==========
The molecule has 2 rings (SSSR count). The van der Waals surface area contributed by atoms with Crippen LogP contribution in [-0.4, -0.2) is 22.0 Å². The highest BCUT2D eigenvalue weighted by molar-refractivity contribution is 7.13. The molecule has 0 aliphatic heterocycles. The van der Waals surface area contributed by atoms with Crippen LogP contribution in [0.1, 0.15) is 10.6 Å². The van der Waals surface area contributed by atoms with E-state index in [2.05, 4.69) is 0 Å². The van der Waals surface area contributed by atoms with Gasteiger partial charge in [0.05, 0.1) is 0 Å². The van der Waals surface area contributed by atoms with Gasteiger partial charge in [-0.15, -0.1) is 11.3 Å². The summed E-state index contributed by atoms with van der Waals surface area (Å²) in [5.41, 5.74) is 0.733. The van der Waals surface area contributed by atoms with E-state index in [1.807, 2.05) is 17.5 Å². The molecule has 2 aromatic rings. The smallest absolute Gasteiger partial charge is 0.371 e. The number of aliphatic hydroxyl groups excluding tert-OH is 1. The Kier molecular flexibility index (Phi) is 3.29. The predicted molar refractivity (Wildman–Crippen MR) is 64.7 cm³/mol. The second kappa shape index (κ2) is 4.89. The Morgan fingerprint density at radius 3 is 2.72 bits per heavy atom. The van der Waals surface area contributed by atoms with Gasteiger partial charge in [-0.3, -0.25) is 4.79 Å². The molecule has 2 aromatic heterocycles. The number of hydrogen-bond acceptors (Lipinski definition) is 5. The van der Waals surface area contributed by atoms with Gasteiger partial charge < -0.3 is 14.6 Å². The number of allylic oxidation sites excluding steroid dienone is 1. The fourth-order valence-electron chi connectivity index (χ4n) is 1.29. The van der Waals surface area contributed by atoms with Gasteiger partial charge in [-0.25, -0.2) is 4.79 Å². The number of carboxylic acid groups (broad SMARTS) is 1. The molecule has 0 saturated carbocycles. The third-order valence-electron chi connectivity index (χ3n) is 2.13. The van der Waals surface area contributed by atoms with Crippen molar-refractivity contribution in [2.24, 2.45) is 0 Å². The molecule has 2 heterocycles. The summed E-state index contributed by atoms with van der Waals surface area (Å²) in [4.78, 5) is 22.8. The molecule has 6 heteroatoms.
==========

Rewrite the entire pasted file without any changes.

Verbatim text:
The molecule has 2 rings (SSSR count). The van der Waals surface area contributed by atoms with Crippen LogP contribution in [-0.4, -0.2) is 22.0 Å². The highest BCUT2D eigenvalue weighted by molar-refractivity contribution is 7.13. The molecule has 0 aliphatic heterocycles. The van der Waals surface area contributed by atoms with Crippen LogP contribution in [0.1, 0.15) is 10.6 Å². The van der Waals surface area contributed by atoms with E-state index in [2.05, 4.69) is 0 Å². The van der Waals surface area contributed by atoms with Gasteiger partial charge in [0.05, 0.1) is 0 Å². The van der Waals surface area contributed by atoms with Gasteiger partial charge in [-0.15, -0.1) is 11.3 Å². The summed E-state index contributed by atoms with van der Waals surface area (Å²) in [5.41, 5.74) is 0.733. The van der Waals surface area contributed by atoms with E-state index in [1.807, 2.05) is 17.5 Å². The molecule has 2 aromatic rings. The smallest absolute Gasteiger partial charge is 0.371 e. The number of aliphatic hydroxyl groups excluding tert-OH is 1. The Kier molecular flexibility index (Phi) is 3.29. The predicted molar refractivity (Wildman–Crippen MR) is 64.7 cm³/mol. The second kappa shape index (κ2) is 4.89. The Morgan fingerprint density at radius 3 is 2.72 bits per heavy atom. The van der Waals surface area contributed by atoms with Gasteiger partial charge in [-0.3, -0.25) is 4.79 Å². The molecule has 2 aromatic heterocycles. The number of hydrogen-bond acceptors (Lipinski definition) is 5. The van der Waals surface area contributed by atoms with Gasteiger partial charge < -0.3 is 14.6 Å². The number of allylic oxidation sites excluding steroid dienone is 1. The fourth-order valence-electron chi connectivity index (χ4n) is 1.29. The van der Waals surface area contributed by atoms with Gasteiger partial charge in [-0.25, -0.2) is 4.79 Å². The number of carboxylic acid groups (broad SMARTS) is 1. The molecule has 0 saturated carbocycles. The third-order valence-electron chi connectivity index (χ3n) is 2.13. The van der Waals surface area contributed by atoms with Crippen molar-refractivity contribution in [2.24, 2.45) is 0 Å². The molecule has 2 heterocycles. The summed E-state index contributed by atoms with van der Waals surface area (Å²) in [4.78, 5) is 22.8. The molecule has 6 heteroatoms.